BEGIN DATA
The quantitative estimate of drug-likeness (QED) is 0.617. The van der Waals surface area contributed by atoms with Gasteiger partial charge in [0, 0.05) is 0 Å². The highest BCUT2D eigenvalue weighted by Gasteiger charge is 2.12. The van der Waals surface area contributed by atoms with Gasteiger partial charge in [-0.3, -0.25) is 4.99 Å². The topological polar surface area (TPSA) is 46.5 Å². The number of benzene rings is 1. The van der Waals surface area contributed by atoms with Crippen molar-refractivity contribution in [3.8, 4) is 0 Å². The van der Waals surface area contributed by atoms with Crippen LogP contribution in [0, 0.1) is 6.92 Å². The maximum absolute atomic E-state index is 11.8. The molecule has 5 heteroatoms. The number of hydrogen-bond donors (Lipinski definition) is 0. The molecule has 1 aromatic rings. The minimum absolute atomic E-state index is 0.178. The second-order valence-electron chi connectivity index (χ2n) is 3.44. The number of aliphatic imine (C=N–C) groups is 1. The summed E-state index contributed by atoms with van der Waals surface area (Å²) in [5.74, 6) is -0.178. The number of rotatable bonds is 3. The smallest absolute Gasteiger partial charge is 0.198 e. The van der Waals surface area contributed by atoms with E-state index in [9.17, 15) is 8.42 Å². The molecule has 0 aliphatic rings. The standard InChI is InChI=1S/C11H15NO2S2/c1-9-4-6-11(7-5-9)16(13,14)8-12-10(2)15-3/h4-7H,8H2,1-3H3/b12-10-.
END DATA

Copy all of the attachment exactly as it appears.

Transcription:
The quantitative estimate of drug-likeness (QED) is 0.617. The van der Waals surface area contributed by atoms with Gasteiger partial charge in [0, 0.05) is 0 Å². The highest BCUT2D eigenvalue weighted by Gasteiger charge is 2.12. The van der Waals surface area contributed by atoms with Gasteiger partial charge in [-0.3, -0.25) is 4.99 Å². The topological polar surface area (TPSA) is 46.5 Å². The number of benzene rings is 1. The van der Waals surface area contributed by atoms with Crippen molar-refractivity contribution in [3.8, 4) is 0 Å². The van der Waals surface area contributed by atoms with Crippen LogP contribution in [0, 0.1) is 6.92 Å². The maximum absolute atomic E-state index is 11.8. The molecule has 5 heteroatoms. The number of hydrogen-bond donors (Lipinski definition) is 0. The molecule has 1 aromatic rings. The minimum absolute atomic E-state index is 0.178. The second-order valence-electron chi connectivity index (χ2n) is 3.44. The number of aliphatic imine (C=N–C) groups is 1. The summed E-state index contributed by atoms with van der Waals surface area (Å²) in [5.74, 6) is -0.178. The number of rotatable bonds is 3. The smallest absolute Gasteiger partial charge is 0.198 e. The van der Waals surface area contributed by atoms with E-state index in [9.17, 15) is 8.42 Å². The molecule has 0 aliphatic rings. The standard InChI is InChI=1S/C11H15NO2S2/c1-9-4-6-11(7-5-9)16(13,14)8-12-10(2)15-3/h4-7H,8H2,1-3H3/b12-10-.